One of Today’s Teaching Videos is from :


Consider what habit might be calling your name to focus on in this season and go after it. What new routine do you need to create?



Before we dive into Food specific habits, let’s first understand HABITS.

The information below is teaching through Charles Duhigg.

So you have about 100 billion neurons inside your brain, but only a certain number of them are activated each time you think, feel or do something.

The most developed paths in your brain are your habits.

Let’s say every time you brush your teeth the following 3 neurons are activated:

  • #14
  • #4,765
  • #9,789,908

Since you’ve been brushing your teeth every day for a long time, the path between these 3 neurons is very well established. That means the brain knows the quickest way between the three and doesn’t need a lot of energy to activate all of them.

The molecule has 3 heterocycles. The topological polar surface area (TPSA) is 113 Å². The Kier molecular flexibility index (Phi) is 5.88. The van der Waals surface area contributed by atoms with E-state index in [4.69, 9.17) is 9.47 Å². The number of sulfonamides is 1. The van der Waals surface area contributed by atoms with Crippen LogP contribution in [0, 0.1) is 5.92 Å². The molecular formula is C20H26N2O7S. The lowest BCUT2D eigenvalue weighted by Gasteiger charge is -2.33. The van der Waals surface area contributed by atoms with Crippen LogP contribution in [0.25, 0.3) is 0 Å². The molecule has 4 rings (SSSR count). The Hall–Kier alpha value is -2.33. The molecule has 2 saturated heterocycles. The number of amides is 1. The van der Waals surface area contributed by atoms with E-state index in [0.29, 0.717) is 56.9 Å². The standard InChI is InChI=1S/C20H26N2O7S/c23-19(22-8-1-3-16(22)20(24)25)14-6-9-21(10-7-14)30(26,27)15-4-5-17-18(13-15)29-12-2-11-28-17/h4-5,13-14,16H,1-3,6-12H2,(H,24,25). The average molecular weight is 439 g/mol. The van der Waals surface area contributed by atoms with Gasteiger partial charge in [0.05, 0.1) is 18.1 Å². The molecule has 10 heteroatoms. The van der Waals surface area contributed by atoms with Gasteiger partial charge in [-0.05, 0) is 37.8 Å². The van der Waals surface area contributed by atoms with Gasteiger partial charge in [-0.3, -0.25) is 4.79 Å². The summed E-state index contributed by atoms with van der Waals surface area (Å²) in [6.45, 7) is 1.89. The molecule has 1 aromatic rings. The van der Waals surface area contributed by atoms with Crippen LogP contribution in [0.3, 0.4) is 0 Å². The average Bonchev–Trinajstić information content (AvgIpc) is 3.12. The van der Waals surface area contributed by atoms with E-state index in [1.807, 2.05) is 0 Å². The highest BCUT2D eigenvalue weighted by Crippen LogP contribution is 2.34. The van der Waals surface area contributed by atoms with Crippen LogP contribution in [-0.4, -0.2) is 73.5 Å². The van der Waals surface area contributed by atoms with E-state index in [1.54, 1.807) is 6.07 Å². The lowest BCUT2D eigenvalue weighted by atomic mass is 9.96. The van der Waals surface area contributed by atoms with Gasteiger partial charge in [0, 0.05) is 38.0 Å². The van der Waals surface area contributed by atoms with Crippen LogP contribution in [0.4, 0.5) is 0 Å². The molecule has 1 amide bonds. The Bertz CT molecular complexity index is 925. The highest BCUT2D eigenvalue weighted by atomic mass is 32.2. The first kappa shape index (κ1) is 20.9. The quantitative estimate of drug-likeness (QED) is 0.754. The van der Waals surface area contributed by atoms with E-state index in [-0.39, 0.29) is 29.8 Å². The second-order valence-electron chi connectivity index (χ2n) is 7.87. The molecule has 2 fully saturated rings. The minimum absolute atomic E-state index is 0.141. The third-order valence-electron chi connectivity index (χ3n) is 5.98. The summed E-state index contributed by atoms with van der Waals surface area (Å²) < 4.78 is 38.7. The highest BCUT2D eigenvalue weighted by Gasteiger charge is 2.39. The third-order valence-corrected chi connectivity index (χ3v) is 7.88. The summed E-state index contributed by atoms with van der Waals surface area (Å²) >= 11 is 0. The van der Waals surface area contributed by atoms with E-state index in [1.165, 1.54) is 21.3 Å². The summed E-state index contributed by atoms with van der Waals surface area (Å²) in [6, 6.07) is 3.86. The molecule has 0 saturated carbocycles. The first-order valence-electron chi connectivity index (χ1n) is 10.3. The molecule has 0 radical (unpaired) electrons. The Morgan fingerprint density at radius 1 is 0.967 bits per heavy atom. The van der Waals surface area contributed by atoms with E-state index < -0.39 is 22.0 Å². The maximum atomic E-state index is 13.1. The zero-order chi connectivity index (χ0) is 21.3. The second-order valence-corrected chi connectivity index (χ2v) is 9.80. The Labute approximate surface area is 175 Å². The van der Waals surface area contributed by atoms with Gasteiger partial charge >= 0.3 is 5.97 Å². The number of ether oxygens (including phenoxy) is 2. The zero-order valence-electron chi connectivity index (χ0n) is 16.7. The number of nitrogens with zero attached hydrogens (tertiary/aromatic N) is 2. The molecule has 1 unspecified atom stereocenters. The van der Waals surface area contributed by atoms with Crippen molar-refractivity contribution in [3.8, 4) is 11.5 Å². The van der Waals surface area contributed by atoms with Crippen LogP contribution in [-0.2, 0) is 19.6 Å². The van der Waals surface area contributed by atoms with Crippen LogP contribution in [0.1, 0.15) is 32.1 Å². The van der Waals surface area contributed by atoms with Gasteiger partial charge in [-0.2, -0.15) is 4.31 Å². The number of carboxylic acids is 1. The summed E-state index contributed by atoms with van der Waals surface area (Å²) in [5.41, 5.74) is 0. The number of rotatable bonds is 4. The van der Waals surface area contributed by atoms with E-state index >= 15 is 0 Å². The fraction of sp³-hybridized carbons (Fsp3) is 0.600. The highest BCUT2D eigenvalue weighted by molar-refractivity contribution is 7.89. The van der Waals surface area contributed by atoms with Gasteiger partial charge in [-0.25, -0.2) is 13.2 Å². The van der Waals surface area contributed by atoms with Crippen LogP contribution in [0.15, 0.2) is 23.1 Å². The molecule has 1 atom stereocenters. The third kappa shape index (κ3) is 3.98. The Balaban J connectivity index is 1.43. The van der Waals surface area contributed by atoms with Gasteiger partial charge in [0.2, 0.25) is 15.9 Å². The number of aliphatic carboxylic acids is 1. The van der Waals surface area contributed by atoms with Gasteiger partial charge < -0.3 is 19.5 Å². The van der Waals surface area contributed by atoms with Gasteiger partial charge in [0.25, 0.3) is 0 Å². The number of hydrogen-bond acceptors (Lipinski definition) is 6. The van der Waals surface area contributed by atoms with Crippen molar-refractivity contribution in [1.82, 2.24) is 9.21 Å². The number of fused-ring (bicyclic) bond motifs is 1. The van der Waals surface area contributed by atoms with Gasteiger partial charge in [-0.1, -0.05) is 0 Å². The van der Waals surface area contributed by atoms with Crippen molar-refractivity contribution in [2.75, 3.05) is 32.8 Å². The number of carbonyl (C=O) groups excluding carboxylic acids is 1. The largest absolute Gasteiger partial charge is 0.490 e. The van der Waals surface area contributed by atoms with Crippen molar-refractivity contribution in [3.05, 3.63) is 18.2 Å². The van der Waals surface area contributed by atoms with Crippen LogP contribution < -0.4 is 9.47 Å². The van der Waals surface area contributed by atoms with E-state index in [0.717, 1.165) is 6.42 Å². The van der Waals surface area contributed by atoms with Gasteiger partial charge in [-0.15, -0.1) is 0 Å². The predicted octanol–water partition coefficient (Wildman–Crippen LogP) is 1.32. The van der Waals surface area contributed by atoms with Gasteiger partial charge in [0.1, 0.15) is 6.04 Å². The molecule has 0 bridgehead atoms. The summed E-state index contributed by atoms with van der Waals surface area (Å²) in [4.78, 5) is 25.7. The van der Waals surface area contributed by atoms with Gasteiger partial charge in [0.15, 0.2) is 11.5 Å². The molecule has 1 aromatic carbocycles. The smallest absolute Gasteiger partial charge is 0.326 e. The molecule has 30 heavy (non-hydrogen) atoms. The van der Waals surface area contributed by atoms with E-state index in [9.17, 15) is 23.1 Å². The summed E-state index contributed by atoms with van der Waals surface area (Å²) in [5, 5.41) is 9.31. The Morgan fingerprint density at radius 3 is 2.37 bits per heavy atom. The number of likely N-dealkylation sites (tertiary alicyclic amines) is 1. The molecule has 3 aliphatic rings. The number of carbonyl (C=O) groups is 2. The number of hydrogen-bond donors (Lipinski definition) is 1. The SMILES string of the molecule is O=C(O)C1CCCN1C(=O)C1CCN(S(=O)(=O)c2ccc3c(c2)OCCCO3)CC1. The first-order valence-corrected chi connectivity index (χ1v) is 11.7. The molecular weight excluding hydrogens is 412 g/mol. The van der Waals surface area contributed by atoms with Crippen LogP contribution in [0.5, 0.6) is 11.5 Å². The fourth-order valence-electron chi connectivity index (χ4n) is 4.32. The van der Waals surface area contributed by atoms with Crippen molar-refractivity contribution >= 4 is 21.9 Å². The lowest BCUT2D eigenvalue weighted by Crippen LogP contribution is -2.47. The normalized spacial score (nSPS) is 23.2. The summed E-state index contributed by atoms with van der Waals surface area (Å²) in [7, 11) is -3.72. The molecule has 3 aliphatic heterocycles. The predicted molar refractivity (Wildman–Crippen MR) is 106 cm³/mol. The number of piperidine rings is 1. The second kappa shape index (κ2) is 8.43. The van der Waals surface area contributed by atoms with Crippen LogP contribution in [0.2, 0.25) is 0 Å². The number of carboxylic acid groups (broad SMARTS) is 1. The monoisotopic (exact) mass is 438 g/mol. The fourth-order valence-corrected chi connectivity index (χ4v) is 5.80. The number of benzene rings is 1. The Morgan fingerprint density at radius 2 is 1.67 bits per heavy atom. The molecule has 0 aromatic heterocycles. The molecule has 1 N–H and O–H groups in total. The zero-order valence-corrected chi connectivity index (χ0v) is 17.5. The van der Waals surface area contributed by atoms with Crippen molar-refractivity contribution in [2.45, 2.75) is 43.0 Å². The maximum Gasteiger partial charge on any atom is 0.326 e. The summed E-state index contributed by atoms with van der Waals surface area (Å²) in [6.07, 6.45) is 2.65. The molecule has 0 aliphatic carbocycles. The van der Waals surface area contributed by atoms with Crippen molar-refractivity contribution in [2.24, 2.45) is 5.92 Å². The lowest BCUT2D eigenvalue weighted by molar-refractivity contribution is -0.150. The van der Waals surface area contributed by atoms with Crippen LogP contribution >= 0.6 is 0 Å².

Why is that?

In a forest, once a Trampelpfad (a path, which has been created by people stomping along the same trail) has been established, the question is, will it turn to a proper path?

If more and more people take the Trampelpfad, it becomes broader and stronger, until eventually, it becomes the main path, and not just a side track.

The first time you ever brushed your teeth the connection between neurons #14, #4,765 and #9,789,908 was weak — basically non-existent.

Remembering to do it every night wasn’t easy, and sometimes you’d forget. Taking the Trampelpfad was tough and still took a lot of work. Now it’s a daily, automatic habit, because the neural pathway is well established. The Trampelfpad has become the main path.